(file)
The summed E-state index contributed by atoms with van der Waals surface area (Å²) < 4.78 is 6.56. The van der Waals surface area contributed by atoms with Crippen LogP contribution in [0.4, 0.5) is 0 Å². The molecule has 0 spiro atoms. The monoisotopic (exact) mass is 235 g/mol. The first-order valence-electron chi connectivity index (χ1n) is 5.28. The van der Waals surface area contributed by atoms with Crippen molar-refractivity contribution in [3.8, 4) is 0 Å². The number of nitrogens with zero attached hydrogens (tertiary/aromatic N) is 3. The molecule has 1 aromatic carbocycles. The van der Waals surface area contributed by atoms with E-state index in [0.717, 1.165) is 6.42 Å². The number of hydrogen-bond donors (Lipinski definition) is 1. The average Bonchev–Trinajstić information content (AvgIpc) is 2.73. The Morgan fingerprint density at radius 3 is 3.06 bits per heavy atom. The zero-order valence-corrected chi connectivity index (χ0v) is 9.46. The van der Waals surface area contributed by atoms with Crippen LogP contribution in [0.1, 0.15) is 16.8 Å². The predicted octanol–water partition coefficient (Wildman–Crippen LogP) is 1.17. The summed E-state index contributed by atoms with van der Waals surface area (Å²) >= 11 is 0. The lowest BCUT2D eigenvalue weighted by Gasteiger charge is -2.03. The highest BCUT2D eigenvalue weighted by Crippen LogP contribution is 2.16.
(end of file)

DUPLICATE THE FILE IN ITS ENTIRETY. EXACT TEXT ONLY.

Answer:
The summed E-state index contributed by atoms with van der Waals surface area (Å²) < 4.78 is 6.56. The van der Waals surface area contributed by atoms with Crippen LogP contribution in [0.4, 0.5) is 0 Å². The molecule has 0 spiro atoms. The monoisotopic (exact) mass is 235 g/mol. The first-order valence-electron chi connectivity index (χ1n) is 5.28. The van der Waals surface area contributed by atoms with Crippen molar-refractivity contribution in [3.8, 4) is 0 Å². The number of nitrogens with zero attached hydrogens (tertiary/aromatic N) is 3. The molecule has 1 aromatic carbocycles. The van der Waals surface area contributed by atoms with E-state index in [0.717, 1.165) is 6.42 Å². The number of hydrogen-bond donors (Lipinski definition) is 1. The average Bonchev–Trinajstić information content (AvgIpc) is 2.73. The Morgan fingerprint density at radius 3 is 3.06 bits per heavy atom. The zero-order valence-corrected chi connectivity index (χ0v) is 9.46. The van der Waals surface area contributed by atoms with Crippen LogP contribution in [0.1, 0.15) is 16.8 Å². The predicted octanol–water partition coefficient (Wildman–Crippen LogP) is 1.17. The summed E-state index contributed by atoms with van der Waals surface area (Å²) >= 11 is 0. The lowest BCUT2D eigenvalue weighted by Gasteiger charge is -2.03. The highest BCUT2D eigenvalue weighted by Crippen LogP contribution is 2.16.